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Facebook's new advertisement system receives criticism
In the past few years, trends for online advertisements have been taking more innovative approaches to reaching their target audiences, and last week Facebook took what some have called the next step.
On Nov. 13, Facebook - the internet social-networking system used actively by more than 54 million people worldwide, according to the Web site - initiated a new advertising system that has already stirred up some controversy.
Among changes made to Facebook, businesses can now build specialized pages and can employ the use of "social ads."
The social ads use certain "social actions" from Facebook users, such as rating a movie, to create an advertisement that combines product information with a personal recommendation. This advertisement will then be distributed to other Facebook users who are "friends" with the person who made the social action.
Social ads are designed to allow advertisers to "deliver more tailored and relevant ads to Facebook users that now include information from their friends so they can make more informed decisions," according to a press release from Facebook.com.
The advertisement can include the name and picture of the featured user, and will appear on space designated for sponsored content or in Facebook's "newsfeed" feature, according to the Web site.
More than 100,000 businesses have already established pages.
Although it has only been active for one week, the system has already raised several legal questions among experts and spawned multiple Facebook groups opposing social ads.
William McGeveran, a law professor at the University, said the legality of social ads will depend on how transparent Facebook and the advertisers are in getting consent for the amount of information they use in an advertisement.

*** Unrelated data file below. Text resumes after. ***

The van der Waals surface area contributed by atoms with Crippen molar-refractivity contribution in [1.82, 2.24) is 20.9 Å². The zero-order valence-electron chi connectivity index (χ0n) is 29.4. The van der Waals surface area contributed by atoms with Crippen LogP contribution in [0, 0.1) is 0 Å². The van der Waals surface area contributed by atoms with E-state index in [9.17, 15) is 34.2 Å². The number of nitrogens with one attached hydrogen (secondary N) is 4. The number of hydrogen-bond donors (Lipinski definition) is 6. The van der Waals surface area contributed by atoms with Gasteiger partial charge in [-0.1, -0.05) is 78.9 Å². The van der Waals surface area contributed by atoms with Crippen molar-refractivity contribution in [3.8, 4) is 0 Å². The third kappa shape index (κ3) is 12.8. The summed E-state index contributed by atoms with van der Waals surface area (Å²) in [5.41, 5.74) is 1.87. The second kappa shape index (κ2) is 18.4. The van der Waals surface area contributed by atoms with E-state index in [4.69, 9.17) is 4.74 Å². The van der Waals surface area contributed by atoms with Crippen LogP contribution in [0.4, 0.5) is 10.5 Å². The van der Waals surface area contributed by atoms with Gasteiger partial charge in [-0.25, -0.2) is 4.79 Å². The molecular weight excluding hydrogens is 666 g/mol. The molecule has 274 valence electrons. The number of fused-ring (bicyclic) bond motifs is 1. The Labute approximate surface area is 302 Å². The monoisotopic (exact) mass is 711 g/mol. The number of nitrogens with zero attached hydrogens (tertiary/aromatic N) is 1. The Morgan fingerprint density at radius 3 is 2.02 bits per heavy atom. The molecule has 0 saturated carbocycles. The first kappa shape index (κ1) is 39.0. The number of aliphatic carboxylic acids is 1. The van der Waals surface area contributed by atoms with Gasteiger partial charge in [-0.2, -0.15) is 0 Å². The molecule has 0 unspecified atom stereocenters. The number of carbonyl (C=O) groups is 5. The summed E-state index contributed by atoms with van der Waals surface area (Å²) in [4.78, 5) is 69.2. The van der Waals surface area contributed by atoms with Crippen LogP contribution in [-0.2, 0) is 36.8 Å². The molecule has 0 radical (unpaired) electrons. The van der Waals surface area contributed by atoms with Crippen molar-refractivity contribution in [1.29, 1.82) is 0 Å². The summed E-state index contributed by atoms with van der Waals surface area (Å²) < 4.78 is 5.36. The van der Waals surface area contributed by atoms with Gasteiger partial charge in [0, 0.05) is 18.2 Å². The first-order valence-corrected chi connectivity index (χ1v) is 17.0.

"The privacy law treats advertising as special," McGeveran said. "There are special rules about using you in advertising without your consent."
Although a Facebook representative was not available for comment, Facebook.com states that privacy protection will extend to advertising.
Leah Pearlman, product manager for Facebook Ads, wrote a blog on Facebook.com that ensured users they will still be in control of their personal information.
"Advertisers never have access to who is seeing their ads, personal information about you or even what social actions accompany their ads," the blog stated.
McGeveran said because the concept of social ads is still new, how clear businesses are about their intentions and the reactions they receive from Facebook users will determine if there are legal issues in the future.
"The capacity to harness recommendations from friends and family and trusted peers is a whole new world for advertising," McGeveran said.
Greg Benedetto, a Facebook user and president of the Facebook group "Stand Up! Don't Let Facebook Invade Your Social Life With Ads!" said aside from legal concerns, the personal referral component of social ads is unethical.
"I just think it's absolutely wrong for a company to think they can do that, to think that's appropriate," Benedetto said. "That, to me, reduces everyone to just a number, just a consumer."
Jenny Piotrowicz, elementary education senior and occasional Facebook user, said with the already open nature of Facebook, social ads would be fine as long as the user consent is clear.
Teddy Nam, biology junior and Facebook user, said he doesn't use Facebook for the advertisements.
He said he doesn't think the idea of social ads is an invasion of privacy, but it's not the way he wants to communicate his tastes with his friends.
"I don't want to be used as a tool to advertise for another company," Nam said.
©2007 Minnesota Daily